Michael Packard is a Massachusetts lobsterman and deep-sea diver. Reports in the press now quote Packard’s extraordinary experience: He says he was swallowed by a humpback whale!

Packard kept his scuba gear intact as he was enveloped in the whale’s mouth. Now, all too typically in our distracted times, there is a controversy. Some Cape Cod coastal experts dispute Packard’s whale tale. But Packard’s fellow divers stand by him.

What most interested me in this latter-day Jonah story was Michael Packard’s thoughts as he faced death. “This is how I’m gonna die,” he said to himself. He thought of his beloved wife and sons. His boat—the Ja’n J—is named for them.

I know how Michael Packard felt. When I turned 40, I was stricken by viral meningitis. My wife gathered our toddlers Jim and Elizabeth together and took me to the emergency room at Bethesda Naval Hospital.

Following my spinal tap, naval officers there wanted to send me to a local hospital. They said they had no room. But my good wife was a naval officer on staff at Bethesda. She knew there were beds somewhere. She held her ground and insisted that I be admitted.

Several days later, I awoke in the Neuro Step-Down Unit. I looked around and saw my fellow patients. It seemed to me they were dying. I concluded that, like Michael Packard: “This is how I’m gonna die.”

I wept. I did not weep for myself. Like Michael Packard, my thoughts went to my wife and our little Jimmy and Elizabeth. What would become of them when I died?

I soon lapsed into a deep sleep. When I awoke, I was in a different ward. Hovering over me was Kate and a klatch of other towering figures clad all in white.

I heard them tell her that I would survive viral meningitis. But my brain had suffered damage. She would find I had been impaired.

Their prognosis: “He’ll have short term memory loss. He’ll be irritable. And he’ll be emotional.”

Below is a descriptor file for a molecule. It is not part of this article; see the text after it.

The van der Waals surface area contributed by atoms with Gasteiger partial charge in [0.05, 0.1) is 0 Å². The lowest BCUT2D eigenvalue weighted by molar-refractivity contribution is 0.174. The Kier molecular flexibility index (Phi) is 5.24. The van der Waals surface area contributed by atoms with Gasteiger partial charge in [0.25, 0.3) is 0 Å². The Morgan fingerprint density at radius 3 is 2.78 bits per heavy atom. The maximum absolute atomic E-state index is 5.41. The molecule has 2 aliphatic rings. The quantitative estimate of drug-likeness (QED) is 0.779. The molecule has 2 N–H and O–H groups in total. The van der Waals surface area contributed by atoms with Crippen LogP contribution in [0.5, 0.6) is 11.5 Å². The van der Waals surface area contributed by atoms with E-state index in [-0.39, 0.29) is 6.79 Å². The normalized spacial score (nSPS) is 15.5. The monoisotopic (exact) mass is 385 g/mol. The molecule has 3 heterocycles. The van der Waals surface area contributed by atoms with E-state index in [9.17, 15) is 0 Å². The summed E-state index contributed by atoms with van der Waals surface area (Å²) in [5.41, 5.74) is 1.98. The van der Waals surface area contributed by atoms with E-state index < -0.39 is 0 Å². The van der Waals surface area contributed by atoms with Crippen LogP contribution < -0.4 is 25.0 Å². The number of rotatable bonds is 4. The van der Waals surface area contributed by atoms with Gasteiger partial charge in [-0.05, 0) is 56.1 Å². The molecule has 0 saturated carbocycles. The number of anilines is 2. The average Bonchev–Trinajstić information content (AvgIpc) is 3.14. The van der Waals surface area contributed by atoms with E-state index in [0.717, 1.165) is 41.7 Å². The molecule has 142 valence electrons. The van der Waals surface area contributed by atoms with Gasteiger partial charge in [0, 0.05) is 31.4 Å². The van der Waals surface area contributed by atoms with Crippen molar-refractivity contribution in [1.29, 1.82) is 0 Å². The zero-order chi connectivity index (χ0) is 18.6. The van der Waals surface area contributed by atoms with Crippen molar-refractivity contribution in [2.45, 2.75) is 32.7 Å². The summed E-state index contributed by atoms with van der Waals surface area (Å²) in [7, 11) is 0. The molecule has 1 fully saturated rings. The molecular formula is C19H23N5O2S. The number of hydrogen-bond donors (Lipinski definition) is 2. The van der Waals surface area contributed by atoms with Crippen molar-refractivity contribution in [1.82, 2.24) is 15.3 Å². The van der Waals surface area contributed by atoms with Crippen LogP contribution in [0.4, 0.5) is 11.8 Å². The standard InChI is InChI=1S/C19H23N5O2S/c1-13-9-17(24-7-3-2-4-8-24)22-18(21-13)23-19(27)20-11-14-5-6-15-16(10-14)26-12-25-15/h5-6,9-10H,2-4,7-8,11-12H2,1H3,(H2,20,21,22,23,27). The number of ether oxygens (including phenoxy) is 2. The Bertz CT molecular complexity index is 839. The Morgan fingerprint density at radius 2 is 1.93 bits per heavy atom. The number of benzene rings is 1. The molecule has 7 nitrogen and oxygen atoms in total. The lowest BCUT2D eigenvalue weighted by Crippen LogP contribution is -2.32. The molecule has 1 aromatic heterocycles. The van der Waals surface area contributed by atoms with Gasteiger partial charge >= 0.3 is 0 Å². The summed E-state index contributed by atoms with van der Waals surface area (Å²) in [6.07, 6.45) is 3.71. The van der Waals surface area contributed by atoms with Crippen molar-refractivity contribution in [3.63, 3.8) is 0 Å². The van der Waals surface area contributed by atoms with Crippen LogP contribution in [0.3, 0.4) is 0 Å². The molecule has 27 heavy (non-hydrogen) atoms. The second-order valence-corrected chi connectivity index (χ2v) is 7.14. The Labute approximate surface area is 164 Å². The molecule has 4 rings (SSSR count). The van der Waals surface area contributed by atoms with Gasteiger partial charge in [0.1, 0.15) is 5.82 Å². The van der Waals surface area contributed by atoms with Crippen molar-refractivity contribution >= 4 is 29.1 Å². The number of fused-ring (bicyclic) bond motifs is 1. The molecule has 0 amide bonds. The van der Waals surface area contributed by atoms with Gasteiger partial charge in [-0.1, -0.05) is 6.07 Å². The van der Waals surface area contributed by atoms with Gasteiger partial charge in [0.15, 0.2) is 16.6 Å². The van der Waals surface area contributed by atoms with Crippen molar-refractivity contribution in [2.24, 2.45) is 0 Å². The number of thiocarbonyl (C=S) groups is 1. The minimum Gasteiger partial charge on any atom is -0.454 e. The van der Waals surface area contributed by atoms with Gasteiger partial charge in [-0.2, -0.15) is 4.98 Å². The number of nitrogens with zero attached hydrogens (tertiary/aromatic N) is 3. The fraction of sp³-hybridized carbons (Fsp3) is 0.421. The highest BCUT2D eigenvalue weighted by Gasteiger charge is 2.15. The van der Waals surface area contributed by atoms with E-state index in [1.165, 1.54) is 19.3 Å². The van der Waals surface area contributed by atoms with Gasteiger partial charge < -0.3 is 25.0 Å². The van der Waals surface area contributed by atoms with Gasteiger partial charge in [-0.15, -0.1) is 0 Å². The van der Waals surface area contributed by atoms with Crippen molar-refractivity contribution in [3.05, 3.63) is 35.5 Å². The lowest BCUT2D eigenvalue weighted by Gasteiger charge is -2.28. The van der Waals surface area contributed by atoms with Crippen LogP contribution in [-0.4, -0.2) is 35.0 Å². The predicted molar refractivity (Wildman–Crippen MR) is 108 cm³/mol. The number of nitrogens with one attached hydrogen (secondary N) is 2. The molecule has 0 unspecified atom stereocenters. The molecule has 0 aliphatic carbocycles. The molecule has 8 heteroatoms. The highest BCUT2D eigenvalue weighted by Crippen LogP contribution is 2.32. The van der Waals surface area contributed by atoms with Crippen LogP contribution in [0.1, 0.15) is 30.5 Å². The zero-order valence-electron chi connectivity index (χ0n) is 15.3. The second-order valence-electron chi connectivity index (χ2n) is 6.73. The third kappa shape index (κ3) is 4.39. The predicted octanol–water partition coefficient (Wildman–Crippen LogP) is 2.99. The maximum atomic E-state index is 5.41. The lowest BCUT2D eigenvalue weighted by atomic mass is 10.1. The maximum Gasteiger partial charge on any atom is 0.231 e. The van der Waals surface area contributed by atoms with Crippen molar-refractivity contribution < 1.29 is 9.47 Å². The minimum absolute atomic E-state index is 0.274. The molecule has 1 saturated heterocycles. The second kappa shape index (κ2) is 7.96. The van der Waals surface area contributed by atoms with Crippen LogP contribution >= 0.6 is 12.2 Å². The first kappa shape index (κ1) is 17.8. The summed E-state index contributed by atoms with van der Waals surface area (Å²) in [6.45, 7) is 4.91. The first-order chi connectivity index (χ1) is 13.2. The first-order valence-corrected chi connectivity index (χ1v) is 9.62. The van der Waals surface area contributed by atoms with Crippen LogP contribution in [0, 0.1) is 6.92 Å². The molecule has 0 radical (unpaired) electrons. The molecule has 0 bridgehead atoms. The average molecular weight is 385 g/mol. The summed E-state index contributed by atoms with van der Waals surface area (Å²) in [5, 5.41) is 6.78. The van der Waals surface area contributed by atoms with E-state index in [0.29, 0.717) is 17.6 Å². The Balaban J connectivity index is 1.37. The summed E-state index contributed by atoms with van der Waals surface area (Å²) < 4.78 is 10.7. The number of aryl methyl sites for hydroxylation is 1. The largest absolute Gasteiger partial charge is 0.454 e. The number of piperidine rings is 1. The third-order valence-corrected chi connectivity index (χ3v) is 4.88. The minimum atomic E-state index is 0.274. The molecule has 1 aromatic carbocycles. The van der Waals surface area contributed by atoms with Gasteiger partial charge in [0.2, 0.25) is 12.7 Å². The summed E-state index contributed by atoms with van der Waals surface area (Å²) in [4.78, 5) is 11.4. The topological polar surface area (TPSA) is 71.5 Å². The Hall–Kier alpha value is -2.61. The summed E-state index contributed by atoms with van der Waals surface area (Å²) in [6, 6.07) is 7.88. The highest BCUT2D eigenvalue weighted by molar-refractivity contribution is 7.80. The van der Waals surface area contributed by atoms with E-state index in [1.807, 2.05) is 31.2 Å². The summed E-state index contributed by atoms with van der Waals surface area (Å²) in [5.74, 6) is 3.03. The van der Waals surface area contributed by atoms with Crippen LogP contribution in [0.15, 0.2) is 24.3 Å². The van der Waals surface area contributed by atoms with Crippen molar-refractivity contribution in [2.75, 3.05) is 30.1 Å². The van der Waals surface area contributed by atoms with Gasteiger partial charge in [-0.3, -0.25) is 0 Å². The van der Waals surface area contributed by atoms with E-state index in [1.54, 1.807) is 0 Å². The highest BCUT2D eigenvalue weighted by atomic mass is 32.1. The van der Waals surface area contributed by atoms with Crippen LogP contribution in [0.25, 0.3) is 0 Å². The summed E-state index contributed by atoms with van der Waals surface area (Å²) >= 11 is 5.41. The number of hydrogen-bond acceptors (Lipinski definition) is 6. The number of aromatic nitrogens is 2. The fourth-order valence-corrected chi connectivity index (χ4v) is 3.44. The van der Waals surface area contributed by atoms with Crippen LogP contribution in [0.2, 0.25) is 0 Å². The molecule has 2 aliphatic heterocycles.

Straight faced, Kate replied, “So, what difference am I supposed to notice?”

I burst out laughing. And I was soon on the mend.

Does fatherhood teach us to be unselfish? Does the joy and the responsibility of being a father mature us men as nothing else can quite do?

I found another example, like Michael Packard’s “last thoughts” in the mouth of his whale. Sir Max Hastings’ Catastrophe 1914: Europe Goes to War is no dry recitation of maps and chaps. He offers innumerable revealing personal diaries and moving letters, sharing the thoughts and prayers of scores of people scarred by the Great War.

I was so struck by the last words of a German soldier wounded at Ypres and taken captive by the British Expeditionary Force (BEF). The man dying so young said only: “Ich habe drei kleine Kinder.” I have three little children. A father’s tears.

My father, Leslie Morrison, was torpedoed by a U-boat off South Africa and strafed in Naples harbor by the Luftwaffe in World War II.

His brother, Uncle Harold, had been torpedoed and sunk. He was rescued, then lost when the second merchant vessel was sent to the bottom.

We questioned him, “Pop, you don’t hate the Germans?”

It was war, he said simply. The German phrase for that is “Der Krieg ohne Hass.” War without hatred. Followers of the just war tradition should understand this sentiment.

Then, Pop would show us his plaque with the U-boat model on it. It was given to him by German POWs whom he later brought back to the United States.

They gave him the plaque to thank him for his humane treatment of them—and for the cartons of cigarettes he gave them. Lucky Strike cigarettes went to war, but non-smoker Les was happy to share his tobacco rations with these U-boat sailors.

Military historian Sir John Keegan authoritatively wrote in The Face of Battle that the best fate of any prisoner in World War II was to be a German taken captive by Americans. And those German POWs who experienced their own “Atlantic Crossing” with my father were blessed indeed.

My rescued father revered Lincoln. “With malice toward none but with charity for all” was Lincoln’s Farewell Address to us. Leslie Morrison lived out Father Abraham’s good words. On Father’s Day, and every day, we can so live, too.